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Back Driving Ball Screws and Dropping Loads

Revisiting last time

In our last posting we discussed the pros and cons of an acme screw. The self-locking characteristic was an important feature that prevented the load from being dropped when the servo amplifier tripped out from an over current condition. The good news was that the system didn’t need to run the test’s high duty cycle, so the application design was fine as it was. But what if it needed to operate at the high duty cycle? The application may have required a ball screw instead of an acme screw.

Vertical ball screw application

The ball screw story isn’t quite as involved as the acme screw story. For simplicity sake let’s call It a high duty cycle, single axis, vertical application with a stepper motor. The power goes out in the building and the stepper motor’s holding torque drops to close to zero. (A stepper motor has a small amount of torque called “detent torque” even if it’s not energized. That is why it doesn’t go all the way to zero.) The load however, is heavy enough to causes the ball screw to back drive and the load drops. If the load or the work piece under the vertical axis is an expensive item, (think of dropping a diamond grinding wheel on to the lens for the Hubble telescope) then dropping it is not be a good thing. If the load or the work piece is inexpensive and you could afford to lose one or both if it dropped, then OK, let it drop.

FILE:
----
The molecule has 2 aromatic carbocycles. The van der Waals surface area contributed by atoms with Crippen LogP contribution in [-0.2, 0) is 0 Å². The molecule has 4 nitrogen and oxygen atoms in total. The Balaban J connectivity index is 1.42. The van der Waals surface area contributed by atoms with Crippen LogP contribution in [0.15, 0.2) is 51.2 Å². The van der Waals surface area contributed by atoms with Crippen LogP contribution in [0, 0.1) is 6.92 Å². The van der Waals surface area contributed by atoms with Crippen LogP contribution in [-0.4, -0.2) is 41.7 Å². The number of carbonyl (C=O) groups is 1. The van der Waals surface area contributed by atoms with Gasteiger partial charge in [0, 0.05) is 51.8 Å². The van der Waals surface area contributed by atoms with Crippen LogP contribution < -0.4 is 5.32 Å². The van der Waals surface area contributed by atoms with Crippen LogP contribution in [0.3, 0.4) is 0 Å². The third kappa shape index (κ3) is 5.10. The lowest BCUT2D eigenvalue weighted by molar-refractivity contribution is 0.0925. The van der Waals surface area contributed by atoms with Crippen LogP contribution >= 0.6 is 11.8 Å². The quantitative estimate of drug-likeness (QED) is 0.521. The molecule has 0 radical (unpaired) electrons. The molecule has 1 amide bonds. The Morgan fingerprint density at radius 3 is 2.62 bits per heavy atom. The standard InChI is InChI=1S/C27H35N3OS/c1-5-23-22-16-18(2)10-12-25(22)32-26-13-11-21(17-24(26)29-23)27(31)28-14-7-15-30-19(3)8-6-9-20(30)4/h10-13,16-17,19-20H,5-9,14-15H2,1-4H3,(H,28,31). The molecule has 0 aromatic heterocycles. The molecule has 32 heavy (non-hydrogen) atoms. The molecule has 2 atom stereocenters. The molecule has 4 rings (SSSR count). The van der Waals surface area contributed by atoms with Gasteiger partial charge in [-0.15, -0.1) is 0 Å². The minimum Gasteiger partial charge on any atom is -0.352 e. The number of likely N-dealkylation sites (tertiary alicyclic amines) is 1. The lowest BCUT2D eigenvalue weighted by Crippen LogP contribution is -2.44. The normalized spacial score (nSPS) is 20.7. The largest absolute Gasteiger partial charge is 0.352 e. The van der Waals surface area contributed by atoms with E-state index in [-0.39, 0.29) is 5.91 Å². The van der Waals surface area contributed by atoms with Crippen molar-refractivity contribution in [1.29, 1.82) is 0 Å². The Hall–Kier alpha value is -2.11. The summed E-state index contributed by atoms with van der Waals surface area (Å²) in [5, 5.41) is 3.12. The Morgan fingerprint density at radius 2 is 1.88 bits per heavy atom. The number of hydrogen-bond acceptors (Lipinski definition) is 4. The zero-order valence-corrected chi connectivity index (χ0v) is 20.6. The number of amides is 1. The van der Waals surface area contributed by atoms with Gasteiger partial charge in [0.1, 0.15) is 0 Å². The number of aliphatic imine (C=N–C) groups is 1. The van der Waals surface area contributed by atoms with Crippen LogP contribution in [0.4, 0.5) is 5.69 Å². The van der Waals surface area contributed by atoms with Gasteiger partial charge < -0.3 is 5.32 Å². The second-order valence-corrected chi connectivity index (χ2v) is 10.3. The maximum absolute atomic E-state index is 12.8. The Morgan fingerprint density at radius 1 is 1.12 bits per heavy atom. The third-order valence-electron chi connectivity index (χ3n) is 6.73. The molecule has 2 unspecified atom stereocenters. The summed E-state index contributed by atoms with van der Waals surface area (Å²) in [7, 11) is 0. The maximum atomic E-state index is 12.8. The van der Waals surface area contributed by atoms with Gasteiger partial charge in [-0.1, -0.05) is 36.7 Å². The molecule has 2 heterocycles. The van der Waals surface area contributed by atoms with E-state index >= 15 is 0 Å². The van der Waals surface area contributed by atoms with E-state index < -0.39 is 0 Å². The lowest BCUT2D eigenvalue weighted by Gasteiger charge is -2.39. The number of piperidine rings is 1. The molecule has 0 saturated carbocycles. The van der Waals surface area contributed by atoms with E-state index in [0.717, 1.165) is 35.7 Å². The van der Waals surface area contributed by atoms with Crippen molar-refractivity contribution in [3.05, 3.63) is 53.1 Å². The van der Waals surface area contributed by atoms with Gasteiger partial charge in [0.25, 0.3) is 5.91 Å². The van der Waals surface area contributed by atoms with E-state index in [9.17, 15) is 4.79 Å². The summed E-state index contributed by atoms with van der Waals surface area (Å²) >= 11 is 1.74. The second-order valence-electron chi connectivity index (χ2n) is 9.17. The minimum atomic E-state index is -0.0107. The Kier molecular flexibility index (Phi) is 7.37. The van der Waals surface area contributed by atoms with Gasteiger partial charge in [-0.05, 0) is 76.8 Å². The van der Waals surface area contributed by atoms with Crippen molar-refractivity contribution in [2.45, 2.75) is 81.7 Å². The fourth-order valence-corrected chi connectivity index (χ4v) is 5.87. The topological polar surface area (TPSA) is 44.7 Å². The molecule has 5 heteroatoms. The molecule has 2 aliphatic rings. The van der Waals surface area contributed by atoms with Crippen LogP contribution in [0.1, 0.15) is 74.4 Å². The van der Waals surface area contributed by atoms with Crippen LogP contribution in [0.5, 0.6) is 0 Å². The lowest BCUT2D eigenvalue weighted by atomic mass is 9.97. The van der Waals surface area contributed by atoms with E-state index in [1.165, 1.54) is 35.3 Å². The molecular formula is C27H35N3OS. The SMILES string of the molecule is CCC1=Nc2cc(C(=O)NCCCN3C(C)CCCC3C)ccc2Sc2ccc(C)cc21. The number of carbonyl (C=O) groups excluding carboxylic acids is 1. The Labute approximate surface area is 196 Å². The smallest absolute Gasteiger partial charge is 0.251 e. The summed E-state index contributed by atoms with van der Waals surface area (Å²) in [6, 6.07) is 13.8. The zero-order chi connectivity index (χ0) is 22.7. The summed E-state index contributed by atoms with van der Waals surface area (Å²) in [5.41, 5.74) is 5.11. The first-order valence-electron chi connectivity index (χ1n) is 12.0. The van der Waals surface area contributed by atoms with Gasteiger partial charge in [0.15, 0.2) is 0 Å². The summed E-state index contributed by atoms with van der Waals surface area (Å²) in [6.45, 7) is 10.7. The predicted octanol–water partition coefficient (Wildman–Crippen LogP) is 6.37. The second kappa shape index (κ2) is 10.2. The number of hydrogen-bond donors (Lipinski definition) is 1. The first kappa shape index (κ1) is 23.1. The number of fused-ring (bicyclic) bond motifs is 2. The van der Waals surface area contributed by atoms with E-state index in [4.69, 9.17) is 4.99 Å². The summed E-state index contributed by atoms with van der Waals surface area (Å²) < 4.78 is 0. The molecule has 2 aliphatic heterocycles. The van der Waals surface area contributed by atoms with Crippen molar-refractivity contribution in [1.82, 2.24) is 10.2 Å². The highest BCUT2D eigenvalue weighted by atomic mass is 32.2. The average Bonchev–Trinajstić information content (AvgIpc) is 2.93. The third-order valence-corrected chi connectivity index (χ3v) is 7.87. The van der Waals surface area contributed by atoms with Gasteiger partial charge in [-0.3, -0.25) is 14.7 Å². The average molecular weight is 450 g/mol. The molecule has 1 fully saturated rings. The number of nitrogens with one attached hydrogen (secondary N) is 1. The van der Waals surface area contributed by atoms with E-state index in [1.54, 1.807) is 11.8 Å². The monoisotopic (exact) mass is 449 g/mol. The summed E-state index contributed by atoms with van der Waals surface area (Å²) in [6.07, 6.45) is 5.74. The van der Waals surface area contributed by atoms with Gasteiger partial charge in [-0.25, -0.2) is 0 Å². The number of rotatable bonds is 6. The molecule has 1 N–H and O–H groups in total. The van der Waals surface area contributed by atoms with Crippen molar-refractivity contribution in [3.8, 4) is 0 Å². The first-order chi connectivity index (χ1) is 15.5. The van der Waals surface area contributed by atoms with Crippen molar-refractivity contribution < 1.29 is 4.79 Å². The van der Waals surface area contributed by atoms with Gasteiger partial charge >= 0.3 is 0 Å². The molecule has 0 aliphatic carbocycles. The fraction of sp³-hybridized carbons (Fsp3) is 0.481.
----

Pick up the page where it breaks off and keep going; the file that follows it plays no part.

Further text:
Brake the shaft on power failure

To prevent the drop a “power off” or a “failsafe” brake could be attached to the ball screw. The brake releases the screw’s shaft as long as there is power and grabs or brakes the shaft as soon as power turns off.

What other failure modes can you think of that you might have to protect against?

We covered a power outage scenario, but what would happen if the motor’s coupling breaks?

I’ve seen that happen, so it’s a real scenario.

Brake the shaft with an encoder

The motor is no longer connected to the ball screw. It’s free to spin and if the load is heavy enough it will fall by back driving the ball screw. The solution to prevent this from happing is more involved. We have to add a rotary encoder to the ball screw’s shaft or a linear encoder that’s attached to the slide’s table. These components are in addition to the brake. And we also need a control that monitors the encoder and can actuate the brake if it ever sees encoder counts clicking away when the stepper motor is not moving.

This application takes advantage of the high duty cycle and efficiency of a ball screw, but adds cost and complexity by requiring additional components such as the power off brake, encoder and the electronic intelligence to control the brake.

Read more in the next post, where we calculate the reflected inertia for linear systems.

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LMD Linear

Author: Bob Parente | May 3, 2019

Liberty MDrive (LMD) Linear Actuator products integrate a 1.8° 2-phase stepper motor, external shaft linear mechanicals and drive electronics to deliver long life, high accuracy, and repeatability in compact, low cost packages.

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